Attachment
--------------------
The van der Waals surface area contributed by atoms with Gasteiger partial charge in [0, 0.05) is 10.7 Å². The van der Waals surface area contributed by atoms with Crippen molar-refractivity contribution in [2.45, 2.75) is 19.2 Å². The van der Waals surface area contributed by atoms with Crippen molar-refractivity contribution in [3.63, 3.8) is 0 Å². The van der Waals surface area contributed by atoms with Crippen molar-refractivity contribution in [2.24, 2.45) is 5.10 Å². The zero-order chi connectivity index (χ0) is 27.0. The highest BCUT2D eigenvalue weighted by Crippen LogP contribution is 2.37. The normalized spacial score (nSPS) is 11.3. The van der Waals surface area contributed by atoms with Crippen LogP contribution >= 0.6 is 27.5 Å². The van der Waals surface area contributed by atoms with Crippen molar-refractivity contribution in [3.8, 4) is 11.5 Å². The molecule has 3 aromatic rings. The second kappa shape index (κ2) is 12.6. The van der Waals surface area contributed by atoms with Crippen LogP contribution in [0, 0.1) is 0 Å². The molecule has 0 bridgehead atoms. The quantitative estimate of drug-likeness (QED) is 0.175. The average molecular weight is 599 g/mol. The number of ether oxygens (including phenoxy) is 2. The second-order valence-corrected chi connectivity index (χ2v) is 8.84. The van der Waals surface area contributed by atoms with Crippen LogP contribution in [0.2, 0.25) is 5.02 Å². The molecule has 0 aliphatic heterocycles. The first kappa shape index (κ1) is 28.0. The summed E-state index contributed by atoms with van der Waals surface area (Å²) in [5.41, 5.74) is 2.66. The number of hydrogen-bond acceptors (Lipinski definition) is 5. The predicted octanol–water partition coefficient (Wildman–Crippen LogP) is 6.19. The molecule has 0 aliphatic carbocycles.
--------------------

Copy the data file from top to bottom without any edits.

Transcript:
The van der Waals surface area contributed by atoms with Gasteiger partial charge in [0, 0.05) is 10.7 Å². The van der Waals surface area contributed by atoms with Crippen molar-refractivity contribution in [2.45, 2.75) is 19.2 Å². The van der Waals surface area contributed by atoms with Crippen molar-refractivity contribution in [3.63, 3.8) is 0 Å². The van der Waals surface area contributed by atoms with Crippen molar-refractivity contribution in [2.24, 2.45) is 5.10 Å². The zero-order chi connectivity index (χ0) is 27.0. The highest BCUT2D eigenvalue weighted by Crippen LogP contribution is 2.37. The normalized spacial score (nSPS) is 11.3. The van der Waals surface area contributed by atoms with Crippen LogP contribution >= 0.6 is 27.5 Å². The van der Waals surface area contributed by atoms with Crippen molar-refractivity contribution in [3.8, 4) is 11.5 Å². The molecule has 3 aromatic rings. The second kappa shape index (κ2) is 12.6. The van der Waals surface area contributed by atoms with Crippen LogP contribution in [0, 0.1) is 0 Å². The molecule has 0 bridgehead atoms. The quantitative estimate of drug-likeness (QED) is 0.175. The average molecular weight is 599 g/mol. The number of ether oxygens (including phenoxy) is 2. The second-order valence-corrected chi connectivity index (χ2v) is 8.84. The van der Waals surface area contributed by atoms with Crippen LogP contribution in [0.2, 0.25) is 5.02 Å². The molecule has 0 aliphatic heterocycles. The first kappa shape index (κ1) is 28.0. The summed E-state index contributed by atoms with van der Waals surface area (Å²) in [5.41, 5.74) is 2.66. The number of hydrogen-bond acceptors (Lipinski definition) is 5. The predicted octanol–water partition coefficient (Wildman–Crippen LogP) is 6.19. The molecule has 0 aliphatic carbocycles.